Becoming Billie Holiday
by Carole Boston Weatherford, Art by Floyd Cooper
Wordsong Press. 116 pgs.
A Review by A.B. Spellman
About thirty years ago I attempted to write a biography of Billie Holiday, who many, including me, consider to be the greatest of all jazz singers. After digging around in the alley-to-mansion-to-alley maze that was her life I gave up; the last twenty years, which were lived in a haze of heroin, gin, & mean, exploitative men, were too much of an ugly sameness to write. Now I am given Carole Boston Weatherford’s book for young adults, Becoming Billie Holiday, and I am pleased to write that Ms Weatherford has chosen just the right entrance into this troubled artist’s life.
She has pitched the book to contemporary teenagers. My generation would have been mortified to read this extreme life, but today’s young adults have experienced any sexual or narcotic extremity that Billie knew at least vicariously through the media or their intimates. Ms Weatherford has Billie speaking to them in first person narrative verses, most of which bear the titles of songs that Billie sang. These verses are matter of fact vignettes that offer snapshots of Billie Holiday’s life, at least through the 1930’s; Ms Weatherford spares herself and us the years that defeated me The result is a graphic yet tender three dimensional portrait of a life in the art of jazz. It is worth reading not only by teens, but also by all curious readers.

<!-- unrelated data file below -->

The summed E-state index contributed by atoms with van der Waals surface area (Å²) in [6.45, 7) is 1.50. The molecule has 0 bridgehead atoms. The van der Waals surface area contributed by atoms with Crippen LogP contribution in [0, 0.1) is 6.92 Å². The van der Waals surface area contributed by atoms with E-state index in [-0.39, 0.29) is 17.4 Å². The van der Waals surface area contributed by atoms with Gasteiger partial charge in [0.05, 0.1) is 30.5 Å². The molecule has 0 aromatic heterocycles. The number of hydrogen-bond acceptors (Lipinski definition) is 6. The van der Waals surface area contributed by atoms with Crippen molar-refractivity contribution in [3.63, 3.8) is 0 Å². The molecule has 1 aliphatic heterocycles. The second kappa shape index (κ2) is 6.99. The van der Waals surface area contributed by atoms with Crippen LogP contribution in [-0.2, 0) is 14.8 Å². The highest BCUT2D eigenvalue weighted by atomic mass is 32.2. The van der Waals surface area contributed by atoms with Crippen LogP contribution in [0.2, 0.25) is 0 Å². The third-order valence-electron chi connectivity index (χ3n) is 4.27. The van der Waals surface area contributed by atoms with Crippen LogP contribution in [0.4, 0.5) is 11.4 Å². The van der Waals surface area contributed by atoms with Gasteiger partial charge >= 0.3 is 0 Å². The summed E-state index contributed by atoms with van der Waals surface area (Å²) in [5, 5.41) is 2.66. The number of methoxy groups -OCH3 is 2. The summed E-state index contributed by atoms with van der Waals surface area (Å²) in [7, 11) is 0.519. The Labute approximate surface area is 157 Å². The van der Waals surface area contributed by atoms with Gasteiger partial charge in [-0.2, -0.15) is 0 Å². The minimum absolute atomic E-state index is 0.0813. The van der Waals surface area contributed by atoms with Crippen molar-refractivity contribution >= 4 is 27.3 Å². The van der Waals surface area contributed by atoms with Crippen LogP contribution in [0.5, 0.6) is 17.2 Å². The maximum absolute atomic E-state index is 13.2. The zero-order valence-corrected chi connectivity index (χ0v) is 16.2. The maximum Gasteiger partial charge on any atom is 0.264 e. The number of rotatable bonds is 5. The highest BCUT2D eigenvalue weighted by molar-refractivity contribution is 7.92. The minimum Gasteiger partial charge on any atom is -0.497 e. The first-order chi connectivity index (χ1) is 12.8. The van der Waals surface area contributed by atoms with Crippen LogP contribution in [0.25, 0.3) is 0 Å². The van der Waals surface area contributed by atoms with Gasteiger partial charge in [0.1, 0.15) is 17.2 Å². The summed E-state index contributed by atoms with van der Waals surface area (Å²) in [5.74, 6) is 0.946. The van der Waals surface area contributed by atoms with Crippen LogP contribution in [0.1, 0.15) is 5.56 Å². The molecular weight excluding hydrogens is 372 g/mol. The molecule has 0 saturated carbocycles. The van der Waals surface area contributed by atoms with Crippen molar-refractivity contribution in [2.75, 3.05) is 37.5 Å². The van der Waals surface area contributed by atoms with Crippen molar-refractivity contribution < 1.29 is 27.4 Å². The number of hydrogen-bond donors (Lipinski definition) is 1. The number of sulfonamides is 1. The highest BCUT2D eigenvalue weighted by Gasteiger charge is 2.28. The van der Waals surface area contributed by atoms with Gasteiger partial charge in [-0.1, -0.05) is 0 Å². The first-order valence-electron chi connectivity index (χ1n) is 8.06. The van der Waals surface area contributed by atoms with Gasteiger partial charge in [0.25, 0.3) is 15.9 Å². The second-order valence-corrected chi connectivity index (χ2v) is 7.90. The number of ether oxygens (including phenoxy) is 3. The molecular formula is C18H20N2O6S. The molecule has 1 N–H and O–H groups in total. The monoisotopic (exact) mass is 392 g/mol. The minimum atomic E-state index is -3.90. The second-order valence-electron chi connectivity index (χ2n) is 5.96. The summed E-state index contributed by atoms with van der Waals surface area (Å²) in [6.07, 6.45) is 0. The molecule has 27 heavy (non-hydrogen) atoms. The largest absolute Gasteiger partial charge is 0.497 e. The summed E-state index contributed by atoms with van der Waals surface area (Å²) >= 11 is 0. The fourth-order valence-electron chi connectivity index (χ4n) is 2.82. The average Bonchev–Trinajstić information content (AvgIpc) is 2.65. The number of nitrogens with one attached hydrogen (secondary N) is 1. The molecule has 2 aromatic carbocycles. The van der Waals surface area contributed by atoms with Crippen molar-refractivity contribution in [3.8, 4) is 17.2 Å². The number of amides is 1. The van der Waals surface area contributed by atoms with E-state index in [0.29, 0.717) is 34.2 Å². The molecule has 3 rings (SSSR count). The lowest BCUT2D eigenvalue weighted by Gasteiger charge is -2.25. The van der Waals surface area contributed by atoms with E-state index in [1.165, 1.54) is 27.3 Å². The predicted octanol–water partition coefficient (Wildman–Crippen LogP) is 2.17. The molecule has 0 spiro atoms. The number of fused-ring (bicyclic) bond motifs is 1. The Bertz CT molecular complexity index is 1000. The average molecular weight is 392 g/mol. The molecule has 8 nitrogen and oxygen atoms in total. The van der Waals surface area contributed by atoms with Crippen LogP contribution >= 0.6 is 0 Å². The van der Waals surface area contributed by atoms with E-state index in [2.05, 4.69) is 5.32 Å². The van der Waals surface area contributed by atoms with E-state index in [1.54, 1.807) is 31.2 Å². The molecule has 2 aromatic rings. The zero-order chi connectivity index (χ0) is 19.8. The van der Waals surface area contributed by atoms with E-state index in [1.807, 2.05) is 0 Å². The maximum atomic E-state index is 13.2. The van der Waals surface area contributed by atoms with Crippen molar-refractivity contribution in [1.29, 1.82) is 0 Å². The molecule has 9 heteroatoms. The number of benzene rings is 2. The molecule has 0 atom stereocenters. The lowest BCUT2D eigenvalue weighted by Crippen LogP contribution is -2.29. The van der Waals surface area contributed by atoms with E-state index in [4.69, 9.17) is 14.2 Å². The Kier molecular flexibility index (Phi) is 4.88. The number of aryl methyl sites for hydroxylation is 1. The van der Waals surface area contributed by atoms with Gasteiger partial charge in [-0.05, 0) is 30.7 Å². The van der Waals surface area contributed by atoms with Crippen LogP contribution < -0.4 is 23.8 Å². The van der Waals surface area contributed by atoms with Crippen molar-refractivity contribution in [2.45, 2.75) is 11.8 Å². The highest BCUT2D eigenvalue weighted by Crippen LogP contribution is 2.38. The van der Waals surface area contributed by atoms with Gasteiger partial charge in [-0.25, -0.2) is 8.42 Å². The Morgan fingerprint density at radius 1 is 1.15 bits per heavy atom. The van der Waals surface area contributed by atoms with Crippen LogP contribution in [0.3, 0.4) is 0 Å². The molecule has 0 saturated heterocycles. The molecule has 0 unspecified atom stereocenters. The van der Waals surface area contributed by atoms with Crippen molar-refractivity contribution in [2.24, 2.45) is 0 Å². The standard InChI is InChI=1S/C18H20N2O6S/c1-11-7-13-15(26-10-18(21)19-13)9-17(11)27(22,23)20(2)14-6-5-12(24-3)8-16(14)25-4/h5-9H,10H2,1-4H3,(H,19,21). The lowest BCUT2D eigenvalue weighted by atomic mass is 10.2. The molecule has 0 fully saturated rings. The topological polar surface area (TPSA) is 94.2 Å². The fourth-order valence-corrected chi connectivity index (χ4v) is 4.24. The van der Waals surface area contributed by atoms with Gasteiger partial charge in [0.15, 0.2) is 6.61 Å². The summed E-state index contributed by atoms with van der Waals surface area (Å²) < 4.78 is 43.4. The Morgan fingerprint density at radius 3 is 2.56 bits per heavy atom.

Before she took the stage name of Billie Holiday, she was Eleanora Fagan. The poems set the young Eleanora’s early childhood in Baltimore. Her father was a jazz guitarist of some standing who, unfortunately, was never around, and would take little interest in her until she became a star. This sense of absence is an abiding theme in Becoming Billie: “…You were the envelopes Mom kissed, / the letters she read over & over, / and the dollar bill she tucked in her bra….” Eleanora’s was a difficult childhood. Her mother, Sadie, struggled to earn a living; she often worked two jobs, and would absent Baltimore for long stretches as she took live-in work as a domestic. During these times the young, rebellious, truant Eleanor ran the streets, fighting, gaining a fluency in obscenity, and hustling. “…Once, in the five-and-dime store / a pair of silk stockings called my name: / Eleanora, wanna dance?...”